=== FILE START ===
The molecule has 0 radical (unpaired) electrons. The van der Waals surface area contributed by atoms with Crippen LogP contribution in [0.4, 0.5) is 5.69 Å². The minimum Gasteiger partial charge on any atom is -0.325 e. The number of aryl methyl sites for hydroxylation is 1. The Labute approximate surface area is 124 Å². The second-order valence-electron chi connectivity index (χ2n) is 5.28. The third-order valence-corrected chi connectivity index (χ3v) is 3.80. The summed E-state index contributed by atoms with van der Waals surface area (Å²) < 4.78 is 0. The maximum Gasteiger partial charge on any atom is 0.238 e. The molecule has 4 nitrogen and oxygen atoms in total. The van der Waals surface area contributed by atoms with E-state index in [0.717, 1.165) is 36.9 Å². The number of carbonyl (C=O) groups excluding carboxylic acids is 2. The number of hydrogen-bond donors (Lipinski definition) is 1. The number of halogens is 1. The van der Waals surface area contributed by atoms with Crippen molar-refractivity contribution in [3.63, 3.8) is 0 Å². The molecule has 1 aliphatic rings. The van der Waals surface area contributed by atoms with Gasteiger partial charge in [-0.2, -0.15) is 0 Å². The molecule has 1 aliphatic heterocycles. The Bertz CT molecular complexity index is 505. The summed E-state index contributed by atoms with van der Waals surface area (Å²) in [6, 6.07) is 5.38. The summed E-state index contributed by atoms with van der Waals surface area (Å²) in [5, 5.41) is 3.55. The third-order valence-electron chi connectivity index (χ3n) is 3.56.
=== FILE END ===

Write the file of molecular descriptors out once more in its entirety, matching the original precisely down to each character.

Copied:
The molecule has 0 radical (unpaired) electrons. The van der Waals surface area contributed by atoms with Crippen LogP contribution in [0.4, 0.5) is 5.69 Å². The minimum Gasteiger partial charge on any atom is -0.325 e. The number of aryl methyl sites for hydroxylation is 1. The Labute approximate surface area is 124 Å². The second-order valence-electron chi connectivity index (χ2n) is 5.28. The third-order valence-corrected chi connectivity index (χ3v) is 3.80. The summed E-state index contributed by atoms with van der Waals surface area (Å²) < 4.78 is 0. The maximum Gasteiger partial charge on any atom is 0.238 e. The molecule has 4 nitrogen and oxygen atoms in total. The van der Waals surface area contributed by atoms with E-state index in [0.717, 1.165) is 36.9 Å². The number of carbonyl (C=O) groups excluding carboxylic acids is 2. The number of hydrogen-bond donors (Lipinski definition) is 1. The number of halogens is 1. The van der Waals surface area contributed by atoms with Crippen molar-refractivity contribution in [3.63, 3.8) is 0 Å². The molecule has 1 aliphatic rings. The van der Waals surface area contributed by atoms with Gasteiger partial charge in [-0.2, -0.15) is 0 Å². The molecule has 1 aliphatic heterocycles. The Bertz CT molecular complexity index is 505. The summed E-state index contributed by atoms with van der Waals surface area (Å²) in [6, 6.07) is 5.38. The summed E-state index contributed by atoms with van der Waals surface area (Å²) in [5, 5.41) is 3.55. The third-order valence-electron chi connectivity index (χ3n) is 3.56.